U Pa Mok Kha is a monk from Myanmar who cannot eat after 12 noon. Local people bring him food and after he is done, he shares the rest of the food with them. Age: 55 Time: 11:17 AM Location: Jackson Heights, Queens
Last week a New York-based photographer, Miho Aikawa, emailed me with a project that she wanted to share with our readers at The Kitchn: a photographic series exploring the way real people eat, and what their mealtime environments look like.
As I paged through the photographs of her project, titled Dinner in NY, I found myself face to face with young professionals, eating on their beds and watching television; a mother feeding her baby while Skyping with grandparents; an extended family at a raucous and lively table; a monk from Myanmar about to share food with his neighborhood. I found the series both touching and insightful and it evoked in me the exact question that Aikawa is asking: "What is a quality dinner?"
Carlos Ledesma, from Argentina usually enjoys Sunday night with his friends watching TV show on HBO at home. Age: 31, Time: 8:06 PM Location: Astoria, Queens
As she says, having dinner is not just about eating food — our mealtime environments reveal many aspects of our lives.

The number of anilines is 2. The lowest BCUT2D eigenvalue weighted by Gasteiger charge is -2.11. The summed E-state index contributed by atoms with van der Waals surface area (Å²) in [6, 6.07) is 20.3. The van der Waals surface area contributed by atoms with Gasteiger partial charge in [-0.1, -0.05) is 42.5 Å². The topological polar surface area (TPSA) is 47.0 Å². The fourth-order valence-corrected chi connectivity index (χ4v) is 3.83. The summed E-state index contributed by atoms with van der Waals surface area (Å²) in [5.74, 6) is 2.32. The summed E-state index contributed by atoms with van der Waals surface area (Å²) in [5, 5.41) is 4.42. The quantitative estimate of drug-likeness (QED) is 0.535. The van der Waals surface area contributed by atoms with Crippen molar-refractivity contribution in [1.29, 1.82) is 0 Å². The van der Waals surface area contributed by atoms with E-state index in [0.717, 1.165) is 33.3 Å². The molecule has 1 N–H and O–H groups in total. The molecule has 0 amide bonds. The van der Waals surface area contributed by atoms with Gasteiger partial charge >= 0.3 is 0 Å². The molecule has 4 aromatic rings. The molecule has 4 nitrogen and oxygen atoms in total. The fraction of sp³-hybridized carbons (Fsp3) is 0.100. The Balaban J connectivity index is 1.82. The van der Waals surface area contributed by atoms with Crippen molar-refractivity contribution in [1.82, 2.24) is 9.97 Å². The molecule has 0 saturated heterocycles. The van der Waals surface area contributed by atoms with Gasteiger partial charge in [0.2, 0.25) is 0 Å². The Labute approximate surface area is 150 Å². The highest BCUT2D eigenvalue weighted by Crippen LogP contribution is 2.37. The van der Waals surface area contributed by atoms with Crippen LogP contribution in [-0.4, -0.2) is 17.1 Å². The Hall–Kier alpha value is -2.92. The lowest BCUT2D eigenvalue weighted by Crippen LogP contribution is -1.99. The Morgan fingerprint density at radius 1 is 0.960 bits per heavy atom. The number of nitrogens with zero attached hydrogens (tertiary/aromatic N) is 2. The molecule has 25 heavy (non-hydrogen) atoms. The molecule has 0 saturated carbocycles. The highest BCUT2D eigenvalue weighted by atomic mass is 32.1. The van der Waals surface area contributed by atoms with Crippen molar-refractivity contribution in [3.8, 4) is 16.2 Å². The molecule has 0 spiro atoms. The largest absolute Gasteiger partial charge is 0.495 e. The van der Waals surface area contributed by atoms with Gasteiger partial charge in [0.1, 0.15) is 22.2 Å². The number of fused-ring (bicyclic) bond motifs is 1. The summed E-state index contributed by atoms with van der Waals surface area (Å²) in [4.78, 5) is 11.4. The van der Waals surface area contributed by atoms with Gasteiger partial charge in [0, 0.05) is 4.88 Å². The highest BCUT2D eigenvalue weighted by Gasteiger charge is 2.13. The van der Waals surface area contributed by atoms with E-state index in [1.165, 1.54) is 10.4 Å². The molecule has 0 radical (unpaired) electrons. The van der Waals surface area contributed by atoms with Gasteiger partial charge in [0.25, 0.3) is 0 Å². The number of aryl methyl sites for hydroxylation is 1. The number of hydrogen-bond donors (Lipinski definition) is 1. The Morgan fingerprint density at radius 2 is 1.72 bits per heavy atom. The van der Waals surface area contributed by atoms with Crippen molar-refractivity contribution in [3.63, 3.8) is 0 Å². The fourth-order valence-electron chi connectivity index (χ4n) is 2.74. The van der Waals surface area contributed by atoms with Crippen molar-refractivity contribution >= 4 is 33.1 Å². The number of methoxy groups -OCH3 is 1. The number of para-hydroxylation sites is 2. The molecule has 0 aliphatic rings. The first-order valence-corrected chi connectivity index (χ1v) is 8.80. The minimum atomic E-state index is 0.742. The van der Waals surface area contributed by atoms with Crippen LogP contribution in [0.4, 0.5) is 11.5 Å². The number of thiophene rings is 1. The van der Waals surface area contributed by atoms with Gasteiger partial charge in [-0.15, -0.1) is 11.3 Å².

So we are sharing some of these photographs with you today, a look into a few microcosms of New York life and real people's mealtimes. What common themes do you notice? What strikes you?
Here's a little about from Aikawa's motivations and questions in this project. She says:
A study in Public Health Nutrition which compiles data relating to Americans' food-related time use over the past 30 years reveals some interesting trends: Eating as a primary activity declined in the past 30 years. On the other hand, eating as a secondary activity rose dramatically in the past 30 years. When we combine the primary and secondary eating time, we see that in total we're spending an average of 25 minutes or more minutes eating daily than we did 30 years ago. We now do almost 50 percent of our eating while concentrating on something else.
I would like to propose thinking what a dinner should be by objectively seeing diverse dinner situations. When you enjoy mealtimes, you're more likely to eat better. Let's think what we can do to enhance the pleasure of the table.
You can see the whole series — nearly 30 photos — at Miho Aikawa's website.
See the full project: Dinner in NY from Miho Aikawa
Related: The Kitchens Where We First Learned to Love Food
(Images: Miho Aikawa)